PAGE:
29. 29. Rules of Icon Design • 6: Icons which work as silhouettes work better than those which require detail • 7: Avoid ambiguity • if two icons could represent same function, one should be redesigned Sunday, 3 November 13
  30. 30. Abstract Vs Realistic • It is challenging to design visual representations of some concepts. • Some game functions may represent abstract notions and suit an abstract icon. • Other functions are more specific and realistic and don’t require a distant metaphor. Sunday, 3 November 13
  31. 31. Abstract • Abstract icons are usually shapes that combine to show relationships. Sunday, 3 November 13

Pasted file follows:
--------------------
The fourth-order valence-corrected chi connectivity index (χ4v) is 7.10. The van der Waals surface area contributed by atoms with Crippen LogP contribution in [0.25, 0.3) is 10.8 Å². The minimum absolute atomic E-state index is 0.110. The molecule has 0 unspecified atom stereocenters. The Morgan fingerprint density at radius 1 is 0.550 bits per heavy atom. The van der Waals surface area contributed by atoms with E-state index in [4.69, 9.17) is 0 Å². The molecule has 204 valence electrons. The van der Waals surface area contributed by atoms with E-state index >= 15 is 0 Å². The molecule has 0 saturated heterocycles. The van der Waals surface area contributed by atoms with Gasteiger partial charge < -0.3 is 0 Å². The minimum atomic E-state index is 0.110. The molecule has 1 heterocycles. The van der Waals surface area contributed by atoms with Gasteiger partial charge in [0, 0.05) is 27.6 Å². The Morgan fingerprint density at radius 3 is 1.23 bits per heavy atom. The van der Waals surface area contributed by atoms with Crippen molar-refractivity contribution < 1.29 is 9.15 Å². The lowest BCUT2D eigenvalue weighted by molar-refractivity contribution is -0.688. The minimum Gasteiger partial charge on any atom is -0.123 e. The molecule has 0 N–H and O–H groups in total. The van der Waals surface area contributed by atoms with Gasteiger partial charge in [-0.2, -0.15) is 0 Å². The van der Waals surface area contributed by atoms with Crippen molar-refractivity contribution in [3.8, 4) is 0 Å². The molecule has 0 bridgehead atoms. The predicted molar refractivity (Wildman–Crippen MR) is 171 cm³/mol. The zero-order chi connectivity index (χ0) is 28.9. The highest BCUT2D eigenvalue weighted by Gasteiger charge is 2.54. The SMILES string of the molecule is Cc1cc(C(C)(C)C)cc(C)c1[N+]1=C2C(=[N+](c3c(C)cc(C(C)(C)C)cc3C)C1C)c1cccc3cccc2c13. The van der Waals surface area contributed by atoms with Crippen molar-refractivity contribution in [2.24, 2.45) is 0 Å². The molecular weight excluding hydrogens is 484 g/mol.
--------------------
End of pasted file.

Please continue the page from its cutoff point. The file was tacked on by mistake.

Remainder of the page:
32. 32. Abstract: Flow • Linear Flow: Flow construction that illustrates a process with a definite start and end point. • The Diagram can follow a straight line or be a series of steps along a line. Sunday, 3 November 13
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  34. 34. Circular Flow • Flow that represents a continuous process without an end point. • Any closed loop shape could work. Sunday, 3 November 13
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  36. 36. Divergent and Convergent • Flow that occurs when two or more elements either collide or separate out form each other as if splitting off. Sunday, 3 November 13
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  38. 38. Multidirectional • Flow that expresses complex relationships - flow charts for instance. • Often these flows result from a combination of the preceding types. Sunday, 3 November 13